Dunham, A. E. & Miles, D. B. Patterns of covariation in life history traits of squamate reptiles: the effects of size and phylogeny considered. Am. Nat. 126, 231–257 (1985).
Saether, B. E. Pattern of covariation between life-history traits of European birds. Nature 331, 616–617 (1988).
Jones, O. R. et al. Senescence rates are determined by ranking on the fast-slow life-history continuum. Ecol. Lett. 11, 664–673 (2008).
Karsten, K. B., Andriamandimbiarisoa, L. N., Fox, S. F. & Raxworthy, C. J. A unique life history among tetrapods: An annual chameleon living mostly as an egg. Proc. Natl. Acad. Sci. USA 105, 8980–8984 (2008).
Charlesworth, B. Evolution in Age-Structured Populations, Volume 13, 2 Edition, (Cambridge: Cambridge University Press) (1994).
Charnov, E. L. & Schaffer, W. M. Life-history consequences of natural selection: Cole’s rule revisited. Am. Nat. 107, 791–793 (1973).
Lee, A. K., Woolley, P. & Braithwaite, R. W. Life history strategies of dasyurid marsupials. In Carnivorous marsupials, M. Archer, ed. (Sydney: Royal Zoological Society of New South Wales), pp. 1–11 (1982).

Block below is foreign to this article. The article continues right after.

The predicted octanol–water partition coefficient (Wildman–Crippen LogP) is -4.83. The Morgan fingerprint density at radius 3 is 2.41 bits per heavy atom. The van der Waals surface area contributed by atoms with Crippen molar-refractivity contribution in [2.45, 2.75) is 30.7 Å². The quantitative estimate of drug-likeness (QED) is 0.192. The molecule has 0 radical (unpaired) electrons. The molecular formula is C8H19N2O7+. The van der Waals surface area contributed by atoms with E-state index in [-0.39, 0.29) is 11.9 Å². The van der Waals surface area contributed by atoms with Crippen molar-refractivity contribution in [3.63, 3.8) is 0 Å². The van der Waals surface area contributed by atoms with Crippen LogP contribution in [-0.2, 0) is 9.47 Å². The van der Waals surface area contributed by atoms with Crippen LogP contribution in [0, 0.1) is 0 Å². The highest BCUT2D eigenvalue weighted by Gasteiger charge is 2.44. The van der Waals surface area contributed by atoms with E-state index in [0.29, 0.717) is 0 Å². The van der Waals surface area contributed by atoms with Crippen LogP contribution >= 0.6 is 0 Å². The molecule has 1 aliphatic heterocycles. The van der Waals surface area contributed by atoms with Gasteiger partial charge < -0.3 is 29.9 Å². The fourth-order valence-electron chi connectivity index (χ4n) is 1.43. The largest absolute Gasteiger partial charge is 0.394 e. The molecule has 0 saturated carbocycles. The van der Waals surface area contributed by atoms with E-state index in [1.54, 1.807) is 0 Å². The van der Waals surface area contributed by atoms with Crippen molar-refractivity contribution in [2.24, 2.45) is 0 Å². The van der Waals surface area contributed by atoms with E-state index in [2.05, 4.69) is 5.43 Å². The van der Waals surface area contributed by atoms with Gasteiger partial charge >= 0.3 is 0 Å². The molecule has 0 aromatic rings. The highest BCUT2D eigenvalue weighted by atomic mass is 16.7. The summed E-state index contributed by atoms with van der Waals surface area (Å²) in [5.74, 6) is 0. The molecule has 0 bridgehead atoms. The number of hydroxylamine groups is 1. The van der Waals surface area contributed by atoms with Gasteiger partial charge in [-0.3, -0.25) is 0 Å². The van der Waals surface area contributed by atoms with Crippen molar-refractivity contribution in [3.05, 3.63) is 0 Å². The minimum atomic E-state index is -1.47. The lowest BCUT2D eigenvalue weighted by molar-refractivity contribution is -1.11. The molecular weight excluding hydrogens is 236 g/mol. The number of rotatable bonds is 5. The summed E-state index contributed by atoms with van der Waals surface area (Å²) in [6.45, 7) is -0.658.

Fisher, D. O., Dickman, C. R., Jones, M. E. & Blomberg, S. P. Sperm competition drives the evolution of suicidal reproduction in mammals. Proc. Natl. Acad. Sci. USA 110, 17910–17914 (2013).
Bradley, A. J., McDonald, I. R. & Lee, A. K. Stress and mortality in a small marsupial (Antechinus stuartii, Macleay). Gen. Comp. Endocr. 40, 188–200 (1980).
Schmidt, A. L., Taggart, D. A., Holz, P., Temple-Smith, P. D. & Bradley, A. J. Plasma steroids and steroid-binding capacity in male semelparous dasyurid marsupials (Phascogale tapoatafa) that survive beyond the breeding season in captivity. Gen. Comp. Endocr. 149, 236–243 (2006).
Dickman, C. R. & Braithwaite, R. W. Postmating mortality of males in the dasyurid marsupials, Dasyurus and Parantechinus. J. Mammal. 73, 143–147 (1992).
Wolfe, K. M., Mills, H. R., Garkaklis, M. J. & Bencini, R. Post-mating survival in a small marsupial is associated with nutrient inputs from seabirds. Ecology 85, 1740–1746 (2004).
Dewar, R. E. & Richard, A. F. Evolution in the hypervariable environment of Madagascar. Proc. Natl. Acad. Sci. USA 104, 13723–13727 (2007).
Karsten, K. B., Andriamandimbiarisoa, L. N., Fox, S. F. & Raxworthy, C. J. Social behavior of two species of chameleons in Madagascar: insights into sexual selection. Herpetologica 65, 54–69 (2009).
Karsten, K. B., Andriamandimbiarisoa, L. N., Fox, S. F. & Raxworthy, C. J. Sexual selection on body size and secondary sexual characters in 2 closely related, sympatric chameleons in Madagascar. Behav. Ecol. 20, 1079–1088 (2009).